Observations of a No Time to Die rewatch Part I

One of the many No Time to Die posters

The movie has some nifty image composition/photography.

In the pre-titles sequence, Madeline Swann (Lea Seydoux) writes a secret, burns it and sends the embers into the night air. The camera follows it until the Matera landscape turns to day. Very classy.

Bond isn’t very bright, is he?

Let’s face it, Bond has never been the sharpest knife in the drawer. In Dr. No, he has no real plan for when he gets to Crab Key. In From Russia With Love, he’s easily taken in by Grant’s less-than-sophisticated set up of Kerim and a Soviet agent supposedly killing each other. In the film, Kerim has a knife in his side, hardly the easiest way of killing oneself.

But in No Time to Die, Bond falls for Blofeld’s frame of Madeline. This propels the plot through much of the movie.

That curious music title card

“Music by Hans Zimmer, Score produced by Steve Mazzaro.”

Zimmer, on mulitiple occasions, said the score was a collaboration between himself and Mazzaro. One thinks the the title card should have had a footnote. “Sorry, Steve. We know you did half or so of the score. This is the best we could do.”

Bond knows his Jamaican home has been invaded. Does his outside shower and toothbrushing lead to Safin getting his DNA?

The scene around the 47:00 mark (the scientist who has been working for Safin) suggests so. Then against the scientist substitutes a sample of all the SPECTRE leadership. Hard to tell.

Which M made the bigger mistakes? Judi Dench in Skyfall or Ralph Fiennes in No Time to Die?

Judgment call.

“Come on, Felix. we’ve been in worse than this. Let’s go.”

How many times have Bond and Felix Leiter been in jeopardy *at the same time*? Not many in either the first 20 Eon films or the Craig era. Going back to Kevin McClory’s first Thunderball scripting efforts, there were more attempts to go give Felix more to do.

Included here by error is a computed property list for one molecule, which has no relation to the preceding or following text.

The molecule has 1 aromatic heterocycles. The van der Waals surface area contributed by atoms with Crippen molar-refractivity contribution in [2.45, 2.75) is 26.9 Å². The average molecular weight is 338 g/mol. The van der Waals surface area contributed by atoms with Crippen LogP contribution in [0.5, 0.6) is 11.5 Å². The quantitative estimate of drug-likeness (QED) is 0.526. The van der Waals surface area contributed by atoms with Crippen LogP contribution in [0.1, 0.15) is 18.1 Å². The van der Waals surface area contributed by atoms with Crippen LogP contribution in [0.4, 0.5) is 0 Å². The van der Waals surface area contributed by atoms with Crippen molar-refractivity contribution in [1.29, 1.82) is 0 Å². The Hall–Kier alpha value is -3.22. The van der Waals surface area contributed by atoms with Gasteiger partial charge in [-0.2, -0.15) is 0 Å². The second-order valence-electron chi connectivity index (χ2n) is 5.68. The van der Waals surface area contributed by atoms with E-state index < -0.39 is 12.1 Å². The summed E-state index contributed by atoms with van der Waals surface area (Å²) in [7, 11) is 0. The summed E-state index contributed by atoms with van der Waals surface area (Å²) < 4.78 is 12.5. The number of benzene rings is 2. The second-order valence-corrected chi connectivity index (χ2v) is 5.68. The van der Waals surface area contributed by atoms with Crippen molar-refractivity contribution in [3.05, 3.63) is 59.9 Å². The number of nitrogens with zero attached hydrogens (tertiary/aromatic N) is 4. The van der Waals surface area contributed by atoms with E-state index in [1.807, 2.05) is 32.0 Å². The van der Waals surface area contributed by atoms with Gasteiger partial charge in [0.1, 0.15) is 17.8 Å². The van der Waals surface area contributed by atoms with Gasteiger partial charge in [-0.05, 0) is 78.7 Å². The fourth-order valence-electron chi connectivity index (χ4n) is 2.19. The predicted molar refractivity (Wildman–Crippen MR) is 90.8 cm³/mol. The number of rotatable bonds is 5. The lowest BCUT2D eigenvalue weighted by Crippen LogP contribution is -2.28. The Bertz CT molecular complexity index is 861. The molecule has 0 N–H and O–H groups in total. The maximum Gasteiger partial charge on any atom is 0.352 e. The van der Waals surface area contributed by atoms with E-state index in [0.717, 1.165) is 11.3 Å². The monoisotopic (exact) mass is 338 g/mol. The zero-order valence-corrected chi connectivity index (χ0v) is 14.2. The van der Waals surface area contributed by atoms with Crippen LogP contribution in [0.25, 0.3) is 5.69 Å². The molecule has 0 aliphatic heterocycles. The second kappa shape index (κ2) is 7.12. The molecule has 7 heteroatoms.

No Time to Die wins 2 BAFTA awards

No Time to Die, the 25th James Bond film, received two awards from the British Academy of Film and Television Arts.

The No Time to Die winners, according to a list compiled by Variety, were:

–Editing (Tom Cross and Eliott Graham)

–Rising Star (Lashana Lynch)

The Bond film was also nominated in these categories:

–Outstanding British Film (winner: Belfast)

–Cinematography (winner: Dune)

–Special Visual Effects (winner: Dune)

–Sound (winner: Dune)

Hans Zimmer, who co-composed No Time to Die’s score (with Steve Mazzaro), received a BAFTA award for Dune’s score.

Shirley Bassey, 85, also performed Diamonds Are Forever by John Barry and Don Black. BAFTA tweeted out a clip from Bassey’s performance.

UPDATE: BAFTA also tweeted a clip of Lashana Lynch.

UPDATE II (March 14): The rising star was a fan vote. Still, on Feb. 3, Eon’s official Twitter feed counted it as a No Time to Die nomination. Former Bond continuation author Raymond Benson writes on Facebook the blog should not have counted it as a win for No Time to Die. His comment: “The Lashana Lynch award was not specifically for No Time to Die… she was just “Rising Star,” along with other nominees, not cited for any particular film they were in either. No Time to Die won ONE award.”

No Time to Die receives 3 Oscar nominations

No Time to Die, the 25th James Bond film, received three Oscar nominations, the Academy of Motion PIcture Arts and Sciences announced today.

The Bond film was nominated for best song, visual effects, and sound.

Hans Zimmer, the lead composer for No Time to Die, was nominated for Dune instead.